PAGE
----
Friday, August 15, 2014

OTTAWA ― While today's revised job numbers from Statistics Canada show fewer jobs were lost than those originally reported, it's the same story as far as the quality of the new jobs available to Canada's 1.35 million unemployed workers. Between June and July of this year, Canada still lost 18,000 full-time jobs. Over the past twelve months, 75% of the jobs created were part-time.

Our statement from last week remains unchanged. The president of the Canadian Labour Congress continues to call for a national jobs strategy and leadership from government.

“The jobs market is stuck. It needs help to get back on the road to economic recovery. But our governments continue to let the tires spin and tell us we're not stuck as deeply as the Americans. They do nothing, as more workers give up hope,” says Hassan Yussuff.

“It's particularly unfair to young Canadians who can't find the full-time work they need to get their lives started and build for the future – Canada's future. The longer we wait while governments refuse to act, the longer Canada spins its wheels without leadership and a clear plan to get out of the mud and back on the road, the further we let the next generation fall behind,” says Yussuff.

Quick Analysis from CLC Senior Economist Angella MacEwen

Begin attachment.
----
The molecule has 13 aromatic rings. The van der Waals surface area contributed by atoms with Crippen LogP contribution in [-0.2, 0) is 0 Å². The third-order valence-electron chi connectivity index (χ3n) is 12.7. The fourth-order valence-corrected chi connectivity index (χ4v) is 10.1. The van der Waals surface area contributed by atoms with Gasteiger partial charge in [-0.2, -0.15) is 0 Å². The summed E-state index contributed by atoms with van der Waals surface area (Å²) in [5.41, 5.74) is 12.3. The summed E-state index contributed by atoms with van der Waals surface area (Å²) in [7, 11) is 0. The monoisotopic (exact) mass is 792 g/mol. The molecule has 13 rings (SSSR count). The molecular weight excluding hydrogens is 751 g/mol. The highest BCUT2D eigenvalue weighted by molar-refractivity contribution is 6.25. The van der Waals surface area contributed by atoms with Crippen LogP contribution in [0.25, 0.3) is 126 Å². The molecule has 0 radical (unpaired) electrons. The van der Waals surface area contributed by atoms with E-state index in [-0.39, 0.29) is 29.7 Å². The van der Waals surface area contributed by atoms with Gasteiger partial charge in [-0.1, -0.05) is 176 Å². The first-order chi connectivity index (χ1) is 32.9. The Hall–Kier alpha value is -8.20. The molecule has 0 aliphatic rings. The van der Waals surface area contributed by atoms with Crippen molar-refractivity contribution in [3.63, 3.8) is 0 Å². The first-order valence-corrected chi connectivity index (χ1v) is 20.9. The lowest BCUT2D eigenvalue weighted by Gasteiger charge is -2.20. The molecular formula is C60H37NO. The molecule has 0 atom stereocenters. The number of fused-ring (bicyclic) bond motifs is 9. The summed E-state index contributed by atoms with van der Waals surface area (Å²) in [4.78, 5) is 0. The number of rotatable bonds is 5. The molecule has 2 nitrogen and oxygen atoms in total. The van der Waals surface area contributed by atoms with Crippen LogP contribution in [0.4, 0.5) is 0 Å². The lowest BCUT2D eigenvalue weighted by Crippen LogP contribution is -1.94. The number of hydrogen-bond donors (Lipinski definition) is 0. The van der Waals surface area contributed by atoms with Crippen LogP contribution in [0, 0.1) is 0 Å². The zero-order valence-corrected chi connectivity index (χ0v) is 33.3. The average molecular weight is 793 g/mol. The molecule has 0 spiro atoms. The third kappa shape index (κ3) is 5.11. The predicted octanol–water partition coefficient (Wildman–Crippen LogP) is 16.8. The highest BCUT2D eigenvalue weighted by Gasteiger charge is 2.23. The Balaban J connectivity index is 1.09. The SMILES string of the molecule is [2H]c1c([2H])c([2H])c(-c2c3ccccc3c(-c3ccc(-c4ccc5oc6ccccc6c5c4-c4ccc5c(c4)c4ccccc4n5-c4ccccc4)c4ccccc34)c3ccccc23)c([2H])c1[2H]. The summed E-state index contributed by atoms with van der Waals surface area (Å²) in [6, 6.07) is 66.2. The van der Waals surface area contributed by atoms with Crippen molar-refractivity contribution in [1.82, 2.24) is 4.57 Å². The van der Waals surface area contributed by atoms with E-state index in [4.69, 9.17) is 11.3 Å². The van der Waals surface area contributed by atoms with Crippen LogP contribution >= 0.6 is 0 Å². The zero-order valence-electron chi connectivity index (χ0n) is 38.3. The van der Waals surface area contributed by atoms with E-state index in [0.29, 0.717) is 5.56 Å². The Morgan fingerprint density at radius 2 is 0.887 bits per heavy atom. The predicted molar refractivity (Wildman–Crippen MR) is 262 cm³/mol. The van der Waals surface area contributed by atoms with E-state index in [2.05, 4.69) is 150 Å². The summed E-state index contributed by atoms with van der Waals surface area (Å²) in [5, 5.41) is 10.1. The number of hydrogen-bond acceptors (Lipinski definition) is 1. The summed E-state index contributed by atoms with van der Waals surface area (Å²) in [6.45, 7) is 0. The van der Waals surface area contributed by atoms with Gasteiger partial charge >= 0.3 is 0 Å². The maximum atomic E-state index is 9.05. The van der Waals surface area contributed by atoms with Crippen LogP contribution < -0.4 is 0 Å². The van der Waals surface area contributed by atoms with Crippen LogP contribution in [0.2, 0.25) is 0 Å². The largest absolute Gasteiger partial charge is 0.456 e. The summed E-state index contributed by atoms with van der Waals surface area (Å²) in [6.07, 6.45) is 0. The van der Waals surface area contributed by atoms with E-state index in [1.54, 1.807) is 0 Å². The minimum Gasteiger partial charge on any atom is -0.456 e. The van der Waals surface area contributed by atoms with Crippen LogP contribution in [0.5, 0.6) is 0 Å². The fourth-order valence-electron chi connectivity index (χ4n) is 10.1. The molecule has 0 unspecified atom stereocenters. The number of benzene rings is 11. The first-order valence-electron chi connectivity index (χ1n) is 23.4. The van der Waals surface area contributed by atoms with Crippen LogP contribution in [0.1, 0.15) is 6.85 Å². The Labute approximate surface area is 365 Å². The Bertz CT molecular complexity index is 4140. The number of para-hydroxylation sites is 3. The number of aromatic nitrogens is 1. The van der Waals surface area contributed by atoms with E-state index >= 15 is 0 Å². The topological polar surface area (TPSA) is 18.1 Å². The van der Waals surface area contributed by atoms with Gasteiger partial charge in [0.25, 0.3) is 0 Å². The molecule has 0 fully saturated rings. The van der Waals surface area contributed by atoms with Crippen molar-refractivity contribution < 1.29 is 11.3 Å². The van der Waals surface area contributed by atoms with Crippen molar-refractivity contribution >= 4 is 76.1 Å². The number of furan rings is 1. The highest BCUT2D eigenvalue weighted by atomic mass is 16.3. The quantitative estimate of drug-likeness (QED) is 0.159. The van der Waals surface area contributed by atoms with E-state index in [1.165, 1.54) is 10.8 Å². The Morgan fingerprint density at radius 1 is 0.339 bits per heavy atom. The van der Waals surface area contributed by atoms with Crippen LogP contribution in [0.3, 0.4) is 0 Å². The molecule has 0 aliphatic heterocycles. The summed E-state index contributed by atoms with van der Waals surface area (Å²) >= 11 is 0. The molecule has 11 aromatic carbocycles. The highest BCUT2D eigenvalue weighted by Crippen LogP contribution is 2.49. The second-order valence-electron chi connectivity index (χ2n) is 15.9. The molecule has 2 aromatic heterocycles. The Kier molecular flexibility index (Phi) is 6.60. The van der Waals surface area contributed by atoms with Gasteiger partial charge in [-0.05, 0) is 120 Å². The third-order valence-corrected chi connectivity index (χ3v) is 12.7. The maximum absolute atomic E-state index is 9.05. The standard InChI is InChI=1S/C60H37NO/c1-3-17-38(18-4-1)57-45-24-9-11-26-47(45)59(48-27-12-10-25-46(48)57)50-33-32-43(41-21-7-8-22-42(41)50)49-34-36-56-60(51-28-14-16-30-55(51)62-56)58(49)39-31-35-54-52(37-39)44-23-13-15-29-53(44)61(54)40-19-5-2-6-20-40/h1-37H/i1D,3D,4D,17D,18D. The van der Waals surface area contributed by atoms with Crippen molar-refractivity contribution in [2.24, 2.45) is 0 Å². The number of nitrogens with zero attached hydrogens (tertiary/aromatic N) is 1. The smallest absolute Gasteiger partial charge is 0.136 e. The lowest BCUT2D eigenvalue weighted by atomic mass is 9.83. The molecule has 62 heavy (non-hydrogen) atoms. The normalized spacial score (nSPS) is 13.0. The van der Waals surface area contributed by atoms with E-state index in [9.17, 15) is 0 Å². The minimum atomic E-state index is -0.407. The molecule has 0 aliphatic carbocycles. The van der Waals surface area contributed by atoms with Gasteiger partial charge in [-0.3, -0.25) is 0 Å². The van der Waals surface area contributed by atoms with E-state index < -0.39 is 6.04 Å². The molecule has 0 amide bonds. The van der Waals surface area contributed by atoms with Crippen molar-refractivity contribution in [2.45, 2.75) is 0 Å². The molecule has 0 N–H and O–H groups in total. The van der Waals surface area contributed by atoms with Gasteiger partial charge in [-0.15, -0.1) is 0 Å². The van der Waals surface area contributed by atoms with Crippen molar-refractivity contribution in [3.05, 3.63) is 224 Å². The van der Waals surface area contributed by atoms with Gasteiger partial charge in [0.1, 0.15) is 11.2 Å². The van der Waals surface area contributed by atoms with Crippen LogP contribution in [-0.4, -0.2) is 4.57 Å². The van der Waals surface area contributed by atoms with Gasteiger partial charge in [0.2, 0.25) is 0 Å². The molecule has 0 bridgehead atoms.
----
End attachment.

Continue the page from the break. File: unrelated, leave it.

The volatility in monthly data from the Labour Force Survey highlights the importance of taking a longer term view and analysing trends rather than monthly ups and downs. For example, even though the labour force added 42,000 jobs in July, several trends point to continued weakness in the Canadian labour market.

Compared to last July the participation rate of core age workers (25-54) has fallen by 0.6 percentage points, and there are 14,500 more unemployed workers in that age group. Full time work among this age group has fallen by nearly 60,000 jobs, with an increase of 37,300 part-time jobs. 

Extending our analysis to 15-64 year old workers shows a year-over-year increase of nearly 100,000 jobs - all of them part-time. The number of unemployed workers has remained stubbornly above 1.3 million as the number of jobs added have failed to keep up with population growth.

The number of underemployed workers in Canada is virtually unchanged from the past two Julys. There were 3 million underemployed workers this July, compared to 3 million for July 2013 and 2012. One million of these were young workers between the ages of 15 and 24. The overall underemployment rate was 15.1%, and 29.3% for young workers.

The Canadian Labour Congress, the national voice of the labour movement, represents 3.3 million Canadian workers. The CLC brings together Canada’s national and international unions along with the provincial and territorial federations of labour and 111 district labour councils.

Web site:
Follow us on Twitter @CanadianLabour
Contacts: Jeff Atkinson, CLC Communications: Tel. 613-526-7425
Cell-text: 613-863-1413. Email:
Angella MacEwen, CLC Senior Economist: Tel. 613-526-7412